It’s a good thing there is an easier way to get HDR iPhone photos! To get your own HDR iPhone photos:
- Open the camera app
- Tap on the icon on the top/left side of the screen that says “HDR”
- Select On
- Take a photo – You did it!
That’s all there is to it. As long as you have HDR turned on, your iPhone will take an HDR photo every time you tap the shutter.
However, you might not always want to keep the HDR photo (I’ll get into this in a minute). In this case it’s better to set your iPhone camera to take both a non-HDR and an HDR photo so you can choose one later. To do this go to Settings > Camera/Photos & Camera then scroll down to where it says Keep Normal Photo. Make sure this is switched on. Now when you take a photo in HDR mode you will end up with two photos: a non-HDR and an HDR one.
When to take HDR iPhone photos
You should have a good understanding of what HDR is and how to take HDR iPhone photos. But it’s not as simple as turning HDR on and expecting every photo to be stunning. You don’t want to overuse this technique, and there are times when the non-HDR photo will be better than the HDR one.
So, when should you use HDR?
Generally, HDR works best for scenes with high contrast. This means there is a large difference between the light parts and the dark parts in the camera screen.
One of the times you will encounter high contrast is when taking landscape photography. This is because the sky is often brighter than anything in the foreground, on sunny days but even just on cloudy days. However, HDR is not just for landscape photography. You can try it out taking any type of travel photography. And if you want even more valuable advice on taking great iPhone travel photos, sign up for my free email course:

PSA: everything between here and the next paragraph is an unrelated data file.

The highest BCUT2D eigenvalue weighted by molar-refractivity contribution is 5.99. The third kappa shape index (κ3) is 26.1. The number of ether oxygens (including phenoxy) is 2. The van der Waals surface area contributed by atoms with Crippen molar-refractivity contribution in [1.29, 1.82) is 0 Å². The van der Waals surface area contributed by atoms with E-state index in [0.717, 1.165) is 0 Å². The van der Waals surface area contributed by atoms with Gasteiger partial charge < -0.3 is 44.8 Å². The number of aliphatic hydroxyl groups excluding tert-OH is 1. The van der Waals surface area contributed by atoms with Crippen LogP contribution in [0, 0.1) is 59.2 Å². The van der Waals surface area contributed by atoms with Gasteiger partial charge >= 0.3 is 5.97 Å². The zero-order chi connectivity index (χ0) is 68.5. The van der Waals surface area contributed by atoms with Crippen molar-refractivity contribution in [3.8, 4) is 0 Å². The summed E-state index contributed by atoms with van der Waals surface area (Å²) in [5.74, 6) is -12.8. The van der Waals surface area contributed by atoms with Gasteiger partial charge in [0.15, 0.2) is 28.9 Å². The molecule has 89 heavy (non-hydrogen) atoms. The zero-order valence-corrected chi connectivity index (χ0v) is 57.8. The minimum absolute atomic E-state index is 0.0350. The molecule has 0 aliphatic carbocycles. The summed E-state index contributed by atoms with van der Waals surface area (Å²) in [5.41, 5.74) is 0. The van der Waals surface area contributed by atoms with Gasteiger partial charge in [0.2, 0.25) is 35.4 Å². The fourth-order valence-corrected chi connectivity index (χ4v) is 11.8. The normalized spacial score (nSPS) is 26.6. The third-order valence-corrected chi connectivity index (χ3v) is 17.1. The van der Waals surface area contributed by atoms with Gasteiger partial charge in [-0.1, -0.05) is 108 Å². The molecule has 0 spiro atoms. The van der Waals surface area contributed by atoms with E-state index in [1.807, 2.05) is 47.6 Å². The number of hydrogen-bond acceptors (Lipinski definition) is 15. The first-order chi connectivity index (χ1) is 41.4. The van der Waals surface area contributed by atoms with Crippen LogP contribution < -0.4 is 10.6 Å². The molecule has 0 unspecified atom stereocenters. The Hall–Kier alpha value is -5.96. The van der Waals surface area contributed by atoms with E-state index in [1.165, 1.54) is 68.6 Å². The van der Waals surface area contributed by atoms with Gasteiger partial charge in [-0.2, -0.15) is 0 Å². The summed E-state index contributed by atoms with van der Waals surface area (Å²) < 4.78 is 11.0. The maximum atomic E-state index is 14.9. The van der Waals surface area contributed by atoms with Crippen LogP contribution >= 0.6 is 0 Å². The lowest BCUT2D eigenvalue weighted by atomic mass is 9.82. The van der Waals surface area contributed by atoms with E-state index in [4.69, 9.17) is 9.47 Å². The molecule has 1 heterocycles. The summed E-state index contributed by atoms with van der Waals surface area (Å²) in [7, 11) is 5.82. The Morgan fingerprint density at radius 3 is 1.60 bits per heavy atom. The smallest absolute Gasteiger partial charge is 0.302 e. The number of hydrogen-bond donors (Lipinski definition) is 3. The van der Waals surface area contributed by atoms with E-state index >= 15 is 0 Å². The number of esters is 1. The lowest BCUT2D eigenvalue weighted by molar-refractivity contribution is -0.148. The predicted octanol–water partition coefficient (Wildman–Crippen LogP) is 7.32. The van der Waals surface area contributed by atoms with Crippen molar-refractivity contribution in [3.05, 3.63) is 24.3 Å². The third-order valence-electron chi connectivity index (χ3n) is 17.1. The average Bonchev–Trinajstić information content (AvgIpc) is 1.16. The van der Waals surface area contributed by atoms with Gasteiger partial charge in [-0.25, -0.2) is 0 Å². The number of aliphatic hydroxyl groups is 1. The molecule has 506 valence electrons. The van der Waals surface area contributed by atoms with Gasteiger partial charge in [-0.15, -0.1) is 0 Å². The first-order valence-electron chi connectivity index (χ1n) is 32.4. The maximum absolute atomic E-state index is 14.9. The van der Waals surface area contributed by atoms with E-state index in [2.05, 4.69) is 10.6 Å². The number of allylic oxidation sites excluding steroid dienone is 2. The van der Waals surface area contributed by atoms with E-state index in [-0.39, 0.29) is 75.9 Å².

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For example, take these two photos of the science museum in Nagoya, Japan. The one on the left is the non-HDR version, and the one on the right is the HDR photo. In the photo on the left you can see some parts of the sky are overexposed and there is little detail. In fact it’s completely white. At the same time, the darker parts of the foreground are too dark. In the HDR photo you can see much more detail in the bright sky and also the dark parts of the foreground. Pretty neat huh.
When not to use HDR
At this point, you might be wondering when you should not use HDR.
Remember, the best time to use HDR is when there is high contrast in your scene, and you want to reduce this and see more detail in the bright and dark parts of the photo. Therefore, you should not use HDR when you want to keep this high contrast since it will detract from the effect. For example, if you want to bring attention to a shadow. Turning on HDR would make the shadow lighter and reduce the dramatic effect that shadows have.